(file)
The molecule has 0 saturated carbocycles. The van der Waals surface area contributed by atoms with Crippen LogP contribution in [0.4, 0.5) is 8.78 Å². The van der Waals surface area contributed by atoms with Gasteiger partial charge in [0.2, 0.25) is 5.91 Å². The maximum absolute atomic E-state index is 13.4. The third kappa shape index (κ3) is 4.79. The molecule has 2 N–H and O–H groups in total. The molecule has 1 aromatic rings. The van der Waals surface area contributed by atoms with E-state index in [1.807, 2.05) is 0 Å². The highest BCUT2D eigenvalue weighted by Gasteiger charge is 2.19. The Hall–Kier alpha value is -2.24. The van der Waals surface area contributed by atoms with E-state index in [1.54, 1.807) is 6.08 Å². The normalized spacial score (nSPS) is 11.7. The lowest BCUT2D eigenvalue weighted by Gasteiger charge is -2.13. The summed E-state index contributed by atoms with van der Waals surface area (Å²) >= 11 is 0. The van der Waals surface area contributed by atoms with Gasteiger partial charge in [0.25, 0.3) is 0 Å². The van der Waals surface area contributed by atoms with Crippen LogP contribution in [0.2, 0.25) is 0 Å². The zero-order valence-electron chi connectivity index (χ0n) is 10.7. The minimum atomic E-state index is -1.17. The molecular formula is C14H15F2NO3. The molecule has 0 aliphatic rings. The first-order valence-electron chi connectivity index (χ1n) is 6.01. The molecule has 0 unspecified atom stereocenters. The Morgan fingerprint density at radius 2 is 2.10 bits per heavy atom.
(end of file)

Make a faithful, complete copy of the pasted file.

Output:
The molecule has 0 saturated carbocycles. The van der Waals surface area contributed by atoms with Crippen LogP contribution in [0.4, 0.5) is 8.78 Å². The van der Waals surface area contributed by atoms with Gasteiger partial charge in [0.2, 0.25) is 5.91 Å². The maximum absolute atomic E-state index is 13.4. The third kappa shape index (κ3) is 4.79. The molecule has 2 N–H and O–H groups in total. The molecule has 1 aromatic rings. The van der Waals surface area contributed by atoms with E-state index in [1.807, 2.05) is 0 Å². The highest BCUT2D eigenvalue weighted by Gasteiger charge is 2.19. The Hall–Kier alpha value is -2.24. The van der Waals surface area contributed by atoms with E-state index in [1.54, 1.807) is 6.08 Å². The normalized spacial score (nSPS) is 11.7. The lowest BCUT2D eigenvalue weighted by Gasteiger charge is -2.13. The summed E-state index contributed by atoms with van der Waals surface area (Å²) >= 11 is 0. The van der Waals surface area contributed by atoms with Gasteiger partial charge in [0.25, 0.3) is 0 Å². The van der Waals surface area contributed by atoms with Crippen LogP contribution in [0.2, 0.25) is 0 Å². The zero-order valence-electron chi connectivity index (χ0n) is 10.7. The minimum atomic E-state index is -1.17. The molecular formula is C14H15F2NO3. The molecule has 0 aliphatic rings. The first-order valence-electron chi connectivity index (χ1n) is 6.01. The molecule has 0 unspecified atom stereocenters. The Morgan fingerprint density at radius 2 is 2.10 bits per heavy atom.